Iroquoian Woodland Village Site Discovered in Ontario

Iroquoian Woodland Village Site Discovered in Ontario

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Iroquoian Woodland Village Site Discovered in Ontario

Excavation of an Iroquoian village site in southeastern Canada ahead of a road construction project has yielded more than 35,000 artefacts, according to a Kitchener Today report.

Representatives of the Six Nations of the Grand Reserve, the Haudenosaunee Development Institute, and the Mississaugas of the Credit First Nation have been working with archaeologists throughout the process. Archaeologist Barbara Slim said the village has been dated to between A.D. 1300 and 1600. 

The village site has yielded over 35,000 to date in the 400 square units that have been excavated. Those one-by-one metre squares of hand sifted soil have included evidence of permanent settlement, ceramics used for cooking and food preparation, stone tools and more.

A collection of example artifacts found in Fischer-Hallman excavation.
An archaeologist hand sifts soil
Archaeologists work to uncover artifacts on Fischer-Hallman.
A dig feature containing pieces of ceramic.

Associate Archeologist with Wood PLC Barbara Slim said that the company is working closely with the Region of Waterloo as part of the Fischer-Hallman road redevelopment. She said the site was initially uncovered in 2017 in the western end of the property, eventually found to extend to the East through construction monitoring.

“Usually in archaeology when you have a roadway you assume that… that extent of disturbance would completely have removed the site…” said Slim. “… in this case, it did the opposite; it capped it under one-point-eight metres of fill with four layers of asphalt – so we’re in the process of excavating that.”

According to their findings, Slim said the site being excavated is a late woodland village, dated to be from around 1300 to 1600. The investigation has found a permanent settlement with several longhouses, as well as a broad range of artefacts and bone material.

Some of the more interesting items from the excavation include carbonized evidence of bean and corn – a unique find dated to that time period. Also uncovered was a chalcedony projectile point, made from a material not found in Southern Ontario.

“… we know there were a number of different villages within the area – at least four or five that we know of. It is quite important to understand that time period in Ontario archaeology, and to get a better sense of how long we’ve been here,” said Slim. “I should mention we also found an artefact that dates to 4,000 years ago – that just goes to show this was a very important resource area where people were coming back (…) to utilize the resources available.”

Slim said an important part of the work of archaeologists is to work with local indigenous communities to do the work alongside them. The project is accompanied by several Indigenous field liaison representatives – including those from Six Nations of the Grand Reserve, Haudenosaunee Development Institute and Mississaugas of the Credit.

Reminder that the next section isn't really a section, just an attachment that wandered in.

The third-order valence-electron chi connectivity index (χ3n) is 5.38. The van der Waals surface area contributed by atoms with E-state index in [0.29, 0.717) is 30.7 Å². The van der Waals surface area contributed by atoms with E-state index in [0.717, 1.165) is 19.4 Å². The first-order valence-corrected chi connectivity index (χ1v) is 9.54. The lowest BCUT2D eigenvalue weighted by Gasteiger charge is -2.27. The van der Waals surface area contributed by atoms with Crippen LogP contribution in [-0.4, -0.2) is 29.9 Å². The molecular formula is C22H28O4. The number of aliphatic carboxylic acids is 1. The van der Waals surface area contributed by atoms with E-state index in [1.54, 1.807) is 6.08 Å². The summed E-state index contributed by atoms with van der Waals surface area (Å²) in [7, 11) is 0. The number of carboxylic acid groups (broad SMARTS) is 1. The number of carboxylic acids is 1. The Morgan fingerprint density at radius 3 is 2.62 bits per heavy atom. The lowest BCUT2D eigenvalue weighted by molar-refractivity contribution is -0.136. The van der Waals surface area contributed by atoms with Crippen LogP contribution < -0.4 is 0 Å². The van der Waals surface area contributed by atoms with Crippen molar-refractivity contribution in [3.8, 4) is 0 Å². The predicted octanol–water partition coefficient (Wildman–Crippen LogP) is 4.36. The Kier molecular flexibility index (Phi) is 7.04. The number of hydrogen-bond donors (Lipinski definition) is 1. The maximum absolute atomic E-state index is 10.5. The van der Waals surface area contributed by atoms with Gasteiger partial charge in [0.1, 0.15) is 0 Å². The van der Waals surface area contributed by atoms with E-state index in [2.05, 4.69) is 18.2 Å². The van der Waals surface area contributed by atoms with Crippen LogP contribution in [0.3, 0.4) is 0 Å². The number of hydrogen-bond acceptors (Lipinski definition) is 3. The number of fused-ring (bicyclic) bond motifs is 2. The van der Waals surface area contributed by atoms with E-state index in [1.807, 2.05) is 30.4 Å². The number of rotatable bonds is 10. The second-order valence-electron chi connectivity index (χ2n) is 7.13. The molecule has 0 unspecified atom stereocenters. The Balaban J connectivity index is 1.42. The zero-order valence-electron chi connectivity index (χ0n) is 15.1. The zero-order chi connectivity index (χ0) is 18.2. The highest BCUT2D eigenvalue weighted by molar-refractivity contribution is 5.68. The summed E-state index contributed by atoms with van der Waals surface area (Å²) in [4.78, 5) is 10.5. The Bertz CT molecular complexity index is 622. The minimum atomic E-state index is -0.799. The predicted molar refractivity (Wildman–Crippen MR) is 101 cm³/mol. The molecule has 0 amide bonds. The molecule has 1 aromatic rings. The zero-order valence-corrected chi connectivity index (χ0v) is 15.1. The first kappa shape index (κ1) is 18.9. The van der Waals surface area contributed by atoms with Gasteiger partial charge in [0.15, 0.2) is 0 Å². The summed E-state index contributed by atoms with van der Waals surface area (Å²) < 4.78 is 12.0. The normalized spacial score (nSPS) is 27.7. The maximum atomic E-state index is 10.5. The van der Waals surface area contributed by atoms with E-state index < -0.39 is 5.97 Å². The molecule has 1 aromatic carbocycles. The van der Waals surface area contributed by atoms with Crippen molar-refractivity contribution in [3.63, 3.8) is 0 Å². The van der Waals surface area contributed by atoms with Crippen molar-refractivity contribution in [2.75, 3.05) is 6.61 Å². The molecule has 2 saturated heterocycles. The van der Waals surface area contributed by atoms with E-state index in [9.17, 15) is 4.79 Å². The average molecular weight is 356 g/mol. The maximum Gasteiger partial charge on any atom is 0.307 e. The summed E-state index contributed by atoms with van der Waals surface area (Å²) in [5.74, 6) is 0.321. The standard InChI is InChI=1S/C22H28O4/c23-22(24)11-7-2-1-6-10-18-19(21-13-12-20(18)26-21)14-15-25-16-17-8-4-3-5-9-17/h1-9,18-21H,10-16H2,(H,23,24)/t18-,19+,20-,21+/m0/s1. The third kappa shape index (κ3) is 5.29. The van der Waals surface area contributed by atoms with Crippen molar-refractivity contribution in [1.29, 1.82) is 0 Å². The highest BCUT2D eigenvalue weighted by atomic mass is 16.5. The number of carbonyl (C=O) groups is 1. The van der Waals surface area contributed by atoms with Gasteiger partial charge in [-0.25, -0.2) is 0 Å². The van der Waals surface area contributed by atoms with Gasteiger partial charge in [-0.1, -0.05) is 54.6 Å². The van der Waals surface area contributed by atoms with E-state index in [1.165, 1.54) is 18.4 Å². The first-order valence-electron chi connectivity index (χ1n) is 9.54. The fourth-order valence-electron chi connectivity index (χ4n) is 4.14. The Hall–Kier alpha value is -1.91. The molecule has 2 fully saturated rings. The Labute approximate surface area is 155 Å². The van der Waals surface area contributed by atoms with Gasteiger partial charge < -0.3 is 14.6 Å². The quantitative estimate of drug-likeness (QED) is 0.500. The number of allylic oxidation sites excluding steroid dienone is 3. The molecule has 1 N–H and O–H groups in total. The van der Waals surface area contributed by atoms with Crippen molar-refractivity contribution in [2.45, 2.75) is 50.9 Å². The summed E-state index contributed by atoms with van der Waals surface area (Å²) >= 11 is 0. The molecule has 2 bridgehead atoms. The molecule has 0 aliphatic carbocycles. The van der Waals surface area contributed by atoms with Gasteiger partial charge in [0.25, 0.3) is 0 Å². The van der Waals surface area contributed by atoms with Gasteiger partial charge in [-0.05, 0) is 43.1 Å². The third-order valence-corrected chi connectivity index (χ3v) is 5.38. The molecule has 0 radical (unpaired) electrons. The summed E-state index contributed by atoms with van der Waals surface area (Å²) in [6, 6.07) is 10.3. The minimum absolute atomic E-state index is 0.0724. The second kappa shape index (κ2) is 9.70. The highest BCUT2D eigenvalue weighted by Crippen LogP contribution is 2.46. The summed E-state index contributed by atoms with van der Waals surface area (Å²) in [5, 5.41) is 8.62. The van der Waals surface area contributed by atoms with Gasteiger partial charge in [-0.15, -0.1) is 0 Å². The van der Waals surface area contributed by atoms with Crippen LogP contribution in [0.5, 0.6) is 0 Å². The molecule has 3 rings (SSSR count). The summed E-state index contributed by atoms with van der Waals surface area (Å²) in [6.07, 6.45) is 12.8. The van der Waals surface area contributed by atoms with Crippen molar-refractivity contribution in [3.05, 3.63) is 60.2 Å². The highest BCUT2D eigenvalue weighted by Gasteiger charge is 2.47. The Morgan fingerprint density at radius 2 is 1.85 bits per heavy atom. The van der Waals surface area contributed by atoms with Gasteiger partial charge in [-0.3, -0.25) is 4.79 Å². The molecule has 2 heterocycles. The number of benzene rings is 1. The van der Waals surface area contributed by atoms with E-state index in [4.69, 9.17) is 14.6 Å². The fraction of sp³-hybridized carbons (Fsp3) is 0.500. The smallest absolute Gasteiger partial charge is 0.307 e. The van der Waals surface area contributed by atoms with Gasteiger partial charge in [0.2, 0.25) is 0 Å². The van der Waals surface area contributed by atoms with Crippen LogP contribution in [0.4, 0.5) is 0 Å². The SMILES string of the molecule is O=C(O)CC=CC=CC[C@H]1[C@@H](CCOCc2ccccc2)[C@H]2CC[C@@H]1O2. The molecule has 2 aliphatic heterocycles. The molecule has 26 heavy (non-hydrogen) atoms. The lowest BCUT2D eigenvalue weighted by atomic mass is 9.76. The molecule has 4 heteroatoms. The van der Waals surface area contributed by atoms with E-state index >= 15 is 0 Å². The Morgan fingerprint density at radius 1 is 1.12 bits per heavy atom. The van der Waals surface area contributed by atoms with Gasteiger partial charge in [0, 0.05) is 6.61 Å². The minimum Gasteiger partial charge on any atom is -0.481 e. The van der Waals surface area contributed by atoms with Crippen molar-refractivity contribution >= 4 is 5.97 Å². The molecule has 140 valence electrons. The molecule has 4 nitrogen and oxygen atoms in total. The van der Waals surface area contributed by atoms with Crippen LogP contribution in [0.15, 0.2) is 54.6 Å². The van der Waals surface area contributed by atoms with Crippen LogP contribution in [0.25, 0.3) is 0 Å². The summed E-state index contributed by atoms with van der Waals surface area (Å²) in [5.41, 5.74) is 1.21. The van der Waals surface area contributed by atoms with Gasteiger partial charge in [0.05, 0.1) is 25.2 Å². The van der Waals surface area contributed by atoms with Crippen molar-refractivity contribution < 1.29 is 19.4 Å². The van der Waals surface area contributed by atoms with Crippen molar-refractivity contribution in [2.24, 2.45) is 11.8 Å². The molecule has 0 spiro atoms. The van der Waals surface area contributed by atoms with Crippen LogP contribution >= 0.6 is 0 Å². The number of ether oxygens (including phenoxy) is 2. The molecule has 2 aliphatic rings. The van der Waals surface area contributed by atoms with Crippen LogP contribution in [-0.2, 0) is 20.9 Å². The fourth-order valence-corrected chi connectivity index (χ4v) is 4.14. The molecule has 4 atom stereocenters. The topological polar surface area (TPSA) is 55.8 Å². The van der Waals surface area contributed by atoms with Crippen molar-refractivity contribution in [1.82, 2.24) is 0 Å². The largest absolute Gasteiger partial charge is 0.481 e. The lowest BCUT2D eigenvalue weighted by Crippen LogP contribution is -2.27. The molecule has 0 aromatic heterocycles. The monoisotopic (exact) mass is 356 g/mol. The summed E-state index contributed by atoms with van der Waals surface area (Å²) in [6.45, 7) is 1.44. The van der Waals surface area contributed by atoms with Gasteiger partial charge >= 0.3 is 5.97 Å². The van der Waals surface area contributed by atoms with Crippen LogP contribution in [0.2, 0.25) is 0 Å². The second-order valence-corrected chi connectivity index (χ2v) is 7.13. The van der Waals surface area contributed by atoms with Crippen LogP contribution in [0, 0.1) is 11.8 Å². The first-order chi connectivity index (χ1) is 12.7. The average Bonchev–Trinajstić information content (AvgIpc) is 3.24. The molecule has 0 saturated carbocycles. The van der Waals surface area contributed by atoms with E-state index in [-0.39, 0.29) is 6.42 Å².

Matthew Muttart is the field director with Wood PLC and has experience working closely with these groups in the excavation process. He said that First Nations groups have brought traditional and cultural perspective to the artefacts being unearthed.

“I’m very fortunate to have them with me in the field because we look at the site and how to proceed together. We discuss our methodology and how we’re going to proceed – and that’s very useful for me,” said Muttart.

Due to the volume of artefacts found, the archaeological work is set to continue for the rest of this construction season, with additional work needing to be completed next year.

It’s expected that excavation costs will be higher than originally estimated, with additional costs for completing road construction work that will now need to be completed later. Excavation staff will be providing an updated report to Regional Council in the new year.

Slim said she’s optimistic that Fischer-Hallman Road will be reopened as planned by the end of 2020 with a 2-lane temporary road cross-section.

In the offseason, Muttart said artefacts will be cleaned, catalogued and analysed to see if they can find any patterns or answer any questions to get a better understanding of the inhabitants of the site.

“We try to engage with the general public with the First Nations groups and try to have the artefacts tell a story, educate people and give a perspective…” said Muttart. “We’re in this part of the world that have been occupied for at least 10,000 years; it has a very rich history and a history that Canadians don’t get a lot of opportunities to learn about…”

“We’re writing the last chapter of this site… so it’s really important that we’re doing it meticulously, giving it the respect and care that the site deserves – as archaeologists, we’re stewards to that’s our charge.”

Archaeologists on site are operating with a modified protocol due to COVID-19 – with teams of three now working separately with masks in order to ensure safe physical distancing. Slim said the important measure has slowed the operation down, but not enough to make a significant dent in the team’s schedule. Local students were also originally set to join the dig team – that measure has been postponed to the Spring should the COVID-19 pandemic be more under control.

“Every day here has been really exciting – every component of the site has evolved in a very unique way. It’s been a very challenging project from the beginning, but very interesting to work with the communities, to work with this great team we have here to unearth what’s preserved…”


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